The Pony Express:
The Union's Legendary Savior


Brendan Robert Moriarty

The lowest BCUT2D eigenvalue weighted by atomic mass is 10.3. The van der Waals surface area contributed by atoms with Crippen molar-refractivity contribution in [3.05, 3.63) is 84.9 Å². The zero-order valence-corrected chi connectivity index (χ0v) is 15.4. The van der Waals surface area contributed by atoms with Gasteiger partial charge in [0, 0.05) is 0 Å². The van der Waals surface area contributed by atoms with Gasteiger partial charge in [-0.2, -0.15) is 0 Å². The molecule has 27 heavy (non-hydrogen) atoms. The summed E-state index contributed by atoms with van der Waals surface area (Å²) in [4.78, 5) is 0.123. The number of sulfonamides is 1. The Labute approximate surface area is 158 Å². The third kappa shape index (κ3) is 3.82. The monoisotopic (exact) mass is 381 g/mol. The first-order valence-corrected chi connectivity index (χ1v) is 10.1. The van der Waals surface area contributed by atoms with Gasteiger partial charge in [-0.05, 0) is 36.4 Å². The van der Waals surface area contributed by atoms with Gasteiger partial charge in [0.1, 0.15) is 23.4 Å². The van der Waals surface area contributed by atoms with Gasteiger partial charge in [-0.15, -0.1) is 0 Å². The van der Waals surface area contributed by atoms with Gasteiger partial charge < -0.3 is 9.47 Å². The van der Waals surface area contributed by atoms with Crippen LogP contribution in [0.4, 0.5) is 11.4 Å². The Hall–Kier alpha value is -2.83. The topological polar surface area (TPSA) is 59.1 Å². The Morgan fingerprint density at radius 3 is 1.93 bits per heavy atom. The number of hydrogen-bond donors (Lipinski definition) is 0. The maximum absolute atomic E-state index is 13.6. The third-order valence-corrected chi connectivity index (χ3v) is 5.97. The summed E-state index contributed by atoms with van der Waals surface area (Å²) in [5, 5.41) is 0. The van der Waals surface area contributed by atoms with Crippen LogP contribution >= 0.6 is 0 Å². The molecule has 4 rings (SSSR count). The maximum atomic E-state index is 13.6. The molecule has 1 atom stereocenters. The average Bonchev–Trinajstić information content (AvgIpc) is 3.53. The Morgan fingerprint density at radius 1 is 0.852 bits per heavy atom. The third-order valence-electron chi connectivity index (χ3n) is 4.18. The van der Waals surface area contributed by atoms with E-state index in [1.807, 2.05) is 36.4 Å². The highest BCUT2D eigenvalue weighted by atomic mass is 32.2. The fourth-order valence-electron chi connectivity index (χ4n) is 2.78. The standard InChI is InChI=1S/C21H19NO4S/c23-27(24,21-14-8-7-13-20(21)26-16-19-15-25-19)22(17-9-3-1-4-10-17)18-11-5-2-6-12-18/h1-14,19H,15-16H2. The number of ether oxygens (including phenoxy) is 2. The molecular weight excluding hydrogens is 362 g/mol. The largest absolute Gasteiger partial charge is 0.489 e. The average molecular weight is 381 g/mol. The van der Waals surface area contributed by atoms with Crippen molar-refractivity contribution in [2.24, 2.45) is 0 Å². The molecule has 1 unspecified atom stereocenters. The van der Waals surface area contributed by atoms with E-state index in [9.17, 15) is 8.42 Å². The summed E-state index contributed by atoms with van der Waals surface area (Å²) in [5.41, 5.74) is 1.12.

"Wanted— young, skinny, wiry fellows not over eighteen. Must be expert riders, willing to risk death daily. Orphans preferred. Wages $25 per week" (Biggs 15). In early 1860, these words could be found on posters plastered across the young cities of San Francisco, California and St. Joseph, Missouri. This was the calling cry to riders throughout the American West to join in the effort of the newly formed Pony Express. It was originally conceived as a money making venture that was to serve the demand for a superior communication system for the growing population of the western frontier. However, in retrospect it was much more than that. Without the short existence of the Pony Express, the Union might have fallen by the hands of the Confederates in the Civil War. With this in mind and considering the service's embodiment of respected American tenets, it is apparent why the Pony Express has been so glorified in our modern age of instant communication and silver screen idolism. The Pony Express provided communication to a freshly populated western frontier and by playing a vital role in the preservation of the Union and romantically representing traditional American ideals, established itself as an American legend.